Ballet for Martha is the 10th collaboration by authors Jan Greenberg and Sandra Jordan, whose previous---and award-winning---work together frequently deals with art and artists (as in Action Jackson and Vincent VanGogh: Portrait of an Artist).  Interestingly, Greenberg's body of work also includes two edited poetry anthologies (one a Printz award winner) that explore intersections between poetry and visual art.  Illustrator Brian Floca has won two previous Sibert honor awards, both for books that he both authored and illustrated (Moonshot: The Flight of Apollo 11 and Lightship). 

This book introduces Appalachian Spring in a way that is vivid and highly accessible, even to those not very familiar with ballet.  It effectively captures both what is revolutionary and what is distinctly American about this production.   At the same time, Flora's muted palette and pairing of ink with watercolor not only shows us the beauty of Graham's radical, intense, and often uneasy choreography but expertly recreates the expression and movement of the dancers.  What makes this such a distinctive and profound book, though, goes beyond the ballet itself and into an exploration of the creative process.  The authors and illustrator show---with a light, understated hand---the challenges, conflicts, and even tantrums that are part of the truth of this story.  But the thread that dominates is the story of a magical collaboration between choreographer, composer, and set designed that emerges slowly, sometimes painfully, but in the end triumphantly. 

Worth Noting:  Googlebooks offers a few pages of text and Flora's lovely jacket illustrations here.  And School Library Journal blogger Betsy Bird (Fuse #8) offers a far more detailed review here, with links to an interview with Brian Flora and to YouTube clips of the ballet itself.  And yes, I feel vindicated that she too thought the book was fine for a younger audience, recommending it for ages 5-10.

Thursday, April 14, 2011

Thumbelina, retold and illustrated by Brian Pinkney (2003)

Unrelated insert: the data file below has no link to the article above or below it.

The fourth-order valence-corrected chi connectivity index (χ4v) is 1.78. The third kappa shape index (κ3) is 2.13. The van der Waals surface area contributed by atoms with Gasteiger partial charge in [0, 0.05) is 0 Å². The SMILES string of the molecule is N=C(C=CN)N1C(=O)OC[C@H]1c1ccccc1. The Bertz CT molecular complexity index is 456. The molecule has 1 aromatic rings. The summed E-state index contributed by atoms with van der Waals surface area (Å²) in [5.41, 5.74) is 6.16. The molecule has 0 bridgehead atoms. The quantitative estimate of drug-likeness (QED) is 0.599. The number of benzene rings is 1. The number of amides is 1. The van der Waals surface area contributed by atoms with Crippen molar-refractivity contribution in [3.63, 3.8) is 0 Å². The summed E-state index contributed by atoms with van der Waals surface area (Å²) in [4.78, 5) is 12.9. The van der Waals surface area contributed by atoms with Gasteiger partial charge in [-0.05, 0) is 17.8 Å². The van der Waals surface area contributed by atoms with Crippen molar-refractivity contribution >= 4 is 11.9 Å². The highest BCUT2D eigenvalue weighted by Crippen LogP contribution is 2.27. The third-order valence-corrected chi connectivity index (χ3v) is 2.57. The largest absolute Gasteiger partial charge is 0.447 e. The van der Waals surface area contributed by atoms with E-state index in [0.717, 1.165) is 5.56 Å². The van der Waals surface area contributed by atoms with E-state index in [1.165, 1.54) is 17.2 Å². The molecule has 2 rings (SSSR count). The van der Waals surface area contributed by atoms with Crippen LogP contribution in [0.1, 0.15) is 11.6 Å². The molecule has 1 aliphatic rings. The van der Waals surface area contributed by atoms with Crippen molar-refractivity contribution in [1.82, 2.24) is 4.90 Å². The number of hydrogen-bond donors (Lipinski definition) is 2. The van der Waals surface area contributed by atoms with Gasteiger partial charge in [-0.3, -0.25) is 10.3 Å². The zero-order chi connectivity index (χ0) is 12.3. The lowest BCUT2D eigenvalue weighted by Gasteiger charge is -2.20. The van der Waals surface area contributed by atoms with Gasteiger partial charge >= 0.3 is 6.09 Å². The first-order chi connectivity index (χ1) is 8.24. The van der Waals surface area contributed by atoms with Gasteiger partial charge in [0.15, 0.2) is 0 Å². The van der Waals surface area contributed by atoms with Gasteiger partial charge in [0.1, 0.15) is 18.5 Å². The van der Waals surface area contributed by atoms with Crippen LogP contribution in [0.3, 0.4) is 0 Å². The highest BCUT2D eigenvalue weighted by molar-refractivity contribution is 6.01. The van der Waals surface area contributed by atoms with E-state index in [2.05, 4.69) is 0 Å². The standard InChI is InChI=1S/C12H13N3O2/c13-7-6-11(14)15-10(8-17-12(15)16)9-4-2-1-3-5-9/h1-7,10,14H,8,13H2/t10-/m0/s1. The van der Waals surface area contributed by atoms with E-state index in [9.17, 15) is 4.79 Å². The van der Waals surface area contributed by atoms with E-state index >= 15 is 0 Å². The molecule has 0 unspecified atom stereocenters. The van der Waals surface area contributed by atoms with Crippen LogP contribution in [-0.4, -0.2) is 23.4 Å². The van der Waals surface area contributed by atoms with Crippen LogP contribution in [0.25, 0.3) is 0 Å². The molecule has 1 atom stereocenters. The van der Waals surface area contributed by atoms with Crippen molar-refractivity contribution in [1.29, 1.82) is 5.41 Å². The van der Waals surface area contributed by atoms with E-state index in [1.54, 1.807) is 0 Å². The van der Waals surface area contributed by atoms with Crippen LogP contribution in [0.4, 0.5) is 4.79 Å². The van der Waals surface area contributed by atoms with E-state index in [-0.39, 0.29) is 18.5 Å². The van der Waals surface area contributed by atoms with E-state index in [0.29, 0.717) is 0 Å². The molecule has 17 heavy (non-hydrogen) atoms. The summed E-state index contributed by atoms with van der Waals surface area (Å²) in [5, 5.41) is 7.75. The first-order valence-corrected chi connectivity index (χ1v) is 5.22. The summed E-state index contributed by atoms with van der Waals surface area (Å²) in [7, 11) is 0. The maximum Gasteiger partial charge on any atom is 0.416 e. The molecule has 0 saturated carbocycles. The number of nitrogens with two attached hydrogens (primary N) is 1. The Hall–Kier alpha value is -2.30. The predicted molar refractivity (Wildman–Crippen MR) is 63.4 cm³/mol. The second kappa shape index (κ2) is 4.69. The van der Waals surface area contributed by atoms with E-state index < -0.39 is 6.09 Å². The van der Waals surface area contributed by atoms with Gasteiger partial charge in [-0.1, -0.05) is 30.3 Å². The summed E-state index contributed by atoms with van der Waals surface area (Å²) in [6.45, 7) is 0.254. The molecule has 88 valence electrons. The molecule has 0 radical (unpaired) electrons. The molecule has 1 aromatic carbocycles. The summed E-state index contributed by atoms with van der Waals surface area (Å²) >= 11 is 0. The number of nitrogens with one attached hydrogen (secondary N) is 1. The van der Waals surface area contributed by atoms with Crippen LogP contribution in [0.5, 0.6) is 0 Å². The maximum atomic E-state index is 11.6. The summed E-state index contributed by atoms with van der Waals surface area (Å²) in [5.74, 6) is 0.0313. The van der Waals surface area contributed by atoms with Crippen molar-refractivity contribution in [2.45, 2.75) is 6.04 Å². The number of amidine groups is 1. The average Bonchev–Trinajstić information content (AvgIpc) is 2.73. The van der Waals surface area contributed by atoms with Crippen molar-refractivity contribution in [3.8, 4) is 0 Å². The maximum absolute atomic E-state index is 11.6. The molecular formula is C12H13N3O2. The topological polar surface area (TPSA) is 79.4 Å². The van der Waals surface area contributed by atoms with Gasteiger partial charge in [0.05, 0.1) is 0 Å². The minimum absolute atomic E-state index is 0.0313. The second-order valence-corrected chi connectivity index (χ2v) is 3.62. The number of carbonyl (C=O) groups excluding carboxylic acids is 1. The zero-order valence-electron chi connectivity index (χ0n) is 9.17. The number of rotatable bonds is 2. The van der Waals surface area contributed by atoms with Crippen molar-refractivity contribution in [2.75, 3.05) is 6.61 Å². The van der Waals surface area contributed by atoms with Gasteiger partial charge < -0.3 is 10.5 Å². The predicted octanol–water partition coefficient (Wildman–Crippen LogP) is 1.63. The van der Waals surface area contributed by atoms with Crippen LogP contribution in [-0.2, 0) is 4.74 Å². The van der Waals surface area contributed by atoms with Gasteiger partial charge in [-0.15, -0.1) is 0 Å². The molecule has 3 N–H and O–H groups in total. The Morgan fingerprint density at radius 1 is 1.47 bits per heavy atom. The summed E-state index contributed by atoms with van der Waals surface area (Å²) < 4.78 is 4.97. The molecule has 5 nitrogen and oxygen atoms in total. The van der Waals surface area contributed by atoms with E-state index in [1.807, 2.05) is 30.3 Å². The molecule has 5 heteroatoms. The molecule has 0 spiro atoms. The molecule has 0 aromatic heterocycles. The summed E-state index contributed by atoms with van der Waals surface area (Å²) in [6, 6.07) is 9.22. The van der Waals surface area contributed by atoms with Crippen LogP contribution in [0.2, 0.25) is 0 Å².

ThumbelinaIn many ways, "Thumbelina" is a strange tale to adapt for a picture book.  Certainly it is not nearly as dark as his more famous "The Little Mermaid" (the original mermaid suffers brutal pain every time she walks on her new legs, is called to murder her beloved prince in order to save herself, turns into seafoam when he marries another, and is finally granted the chance to earn an immortal soul through centuries of good deeds).  But while Thumbelina at least enjoys a far happier ending, rewarded for her goodness and stoic endurance with marriage to a handsome fairy king, it's not exactly preschool material, what with the initial kidnapping by an ugly toad and the three narrow escapes from potentially miserable forced marriages.

Still, the idea of a kind and lovely fairy, smaller than a human thumb and contently drifting on a tulip-petal boat when not resting in her walnut-shell bed, is inherently---and perennially---enchanting to many children as well as to adults.  And Pinkney's retelling---which mostly abbreviates the story, simplifies details, cuts Thumbelina's sad ruminations when she's dismissed as "ugly," and updates Andersen's prose---is vivid and capable.

The real attraction of this retelling, though, are the illustrations.  Brian Pinkney---the son of the legendary watercolorist Jerry Pinkney and Gloria Pinkney as well as the husband of Andrea Davis Pinkney, his frequent collaborator---is a master of his craft.  With almost fifty titles to his credit, along with two Caldecott and four Coretta Scott King honors, Pinkney is a major player in the children's book world and, more specifically, one of the key figures in the world of African American children's illustration.